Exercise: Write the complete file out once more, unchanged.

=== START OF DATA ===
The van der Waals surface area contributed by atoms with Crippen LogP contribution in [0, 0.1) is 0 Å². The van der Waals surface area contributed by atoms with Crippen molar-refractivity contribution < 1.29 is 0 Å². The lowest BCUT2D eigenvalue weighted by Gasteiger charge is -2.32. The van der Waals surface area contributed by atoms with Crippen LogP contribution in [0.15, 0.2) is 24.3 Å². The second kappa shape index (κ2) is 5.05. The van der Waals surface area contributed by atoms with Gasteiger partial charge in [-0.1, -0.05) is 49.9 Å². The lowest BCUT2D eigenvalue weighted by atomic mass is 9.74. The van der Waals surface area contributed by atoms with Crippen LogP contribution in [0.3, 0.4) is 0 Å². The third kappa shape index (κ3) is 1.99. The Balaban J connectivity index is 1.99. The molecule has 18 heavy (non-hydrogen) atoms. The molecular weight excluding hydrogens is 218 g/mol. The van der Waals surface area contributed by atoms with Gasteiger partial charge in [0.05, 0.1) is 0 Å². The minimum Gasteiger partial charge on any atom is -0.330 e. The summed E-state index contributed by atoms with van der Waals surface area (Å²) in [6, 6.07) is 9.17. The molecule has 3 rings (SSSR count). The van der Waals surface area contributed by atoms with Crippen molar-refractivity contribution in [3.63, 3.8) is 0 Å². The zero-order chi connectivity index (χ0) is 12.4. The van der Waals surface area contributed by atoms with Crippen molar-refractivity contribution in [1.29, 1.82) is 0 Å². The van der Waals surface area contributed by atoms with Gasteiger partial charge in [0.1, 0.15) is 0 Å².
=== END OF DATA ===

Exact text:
The van der Waals surface area contributed by atoms with Crippen LogP contribution in [0, 0.1) is 0 Å². The van der Waals surface area contributed by atoms with Crippen molar-refractivity contribution < 1.29 is 0 Å². The lowest BCUT2D eigenvalue weighted by Gasteiger charge is -2.32. The van der Waals surface area contributed by atoms with Crippen LogP contribution in [0.15, 0.2) is 24.3 Å². The second kappa shape index (κ2) is 5.05. The van der Waals surface area contributed by atoms with Gasteiger partial charge in [-0.1, -0.05) is 49.9 Å². The lowest BCUT2D eigenvalue weighted by atomic mass is 9.74. The van der Waals surface area contributed by atoms with Crippen LogP contribution in [0.3, 0.4) is 0 Å². The third kappa shape index (κ3) is 1.99. The Balaban J connectivity index is 1.99. The molecule has 18 heavy (non-hydrogen) atoms. The molecular weight excluding hydrogens is 218 g/mol. The van der Waals surface area contributed by atoms with Gasteiger partial charge in [0.05, 0.1) is 0 Å². The minimum Gasteiger partial charge on any atom is -0.330 e. The summed E-state index contributed by atoms with van der Waals surface area (Å²) in [6, 6.07) is 9.17. The molecule has 3 rings (SSSR count). The van der Waals surface area contributed by atoms with Crippen molar-refractivity contribution in [3.63, 3.8) is 0 Å². The zero-order chi connectivity index (χ0) is 12.4. The van der Waals surface area contributed by atoms with Crippen molar-refractivity contribution in [1.29, 1.82) is 0 Å². The van der Waals surface area contributed by atoms with Gasteiger partial charge in [0.1, 0.15) is 0 Å².